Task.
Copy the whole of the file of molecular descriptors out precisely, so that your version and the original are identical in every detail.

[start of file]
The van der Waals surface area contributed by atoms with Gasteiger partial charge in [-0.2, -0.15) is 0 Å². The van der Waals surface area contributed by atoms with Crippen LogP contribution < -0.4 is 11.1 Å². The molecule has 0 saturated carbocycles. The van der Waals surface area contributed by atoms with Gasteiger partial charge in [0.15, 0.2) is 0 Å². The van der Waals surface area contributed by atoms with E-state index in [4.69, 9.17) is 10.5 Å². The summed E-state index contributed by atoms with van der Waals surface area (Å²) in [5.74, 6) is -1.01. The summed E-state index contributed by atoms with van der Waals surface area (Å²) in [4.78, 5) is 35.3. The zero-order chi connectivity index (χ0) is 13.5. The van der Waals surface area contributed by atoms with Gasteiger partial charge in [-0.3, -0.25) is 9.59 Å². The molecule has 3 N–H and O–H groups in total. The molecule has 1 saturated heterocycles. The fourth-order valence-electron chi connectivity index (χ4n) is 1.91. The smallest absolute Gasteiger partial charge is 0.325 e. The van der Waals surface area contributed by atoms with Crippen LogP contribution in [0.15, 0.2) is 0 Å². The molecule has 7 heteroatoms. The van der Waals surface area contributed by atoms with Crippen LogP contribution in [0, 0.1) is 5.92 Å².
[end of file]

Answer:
The van der Waals surface area contributed by atoms with Gasteiger partial charge in [-0.2, -0.15) is 0 Å². The van der Waals surface area contributed by atoms with Crippen LogP contribution < -0.4 is 11.1 Å². The molecule has 0 saturated carbocycles. The van der Waals surface area contributed by atoms with Gasteiger partial charge in [0.15, 0.2) is 0 Å². The van der Waals surface area contributed by atoms with E-state index in [4.69, 9.17) is 10.5 Å². The summed E-state index contributed by atoms with van der Waals surface area (Å²) in [5.74, 6) is -1.01. The summed E-state index contributed by atoms with van der Waals surface area (Å²) in [4.78, 5) is 35.3. The zero-order chi connectivity index (χ0) is 13.5. The van der Waals surface area contributed by atoms with Gasteiger partial charge in [-0.3, -0.25) is 9.59 Å². The molecule has 3 N–H and O–H groups in total. The molecule has 1 saturated heterocycles. The fourth-order valence-electron chi connectivity index (χ4n) is 1.91. The smallest absolute Gasteiger partial charge is 0.325 e. The van der Waals surface area contributed by atoms with Crippen LogP contribution in [0.15, 0.2) is 0 Å². The molecule has 7 heteroatoms. The van der Waals surface area contributed by atoms with Crippen LogP contribution in [0, 0.1) is 5.92 Å².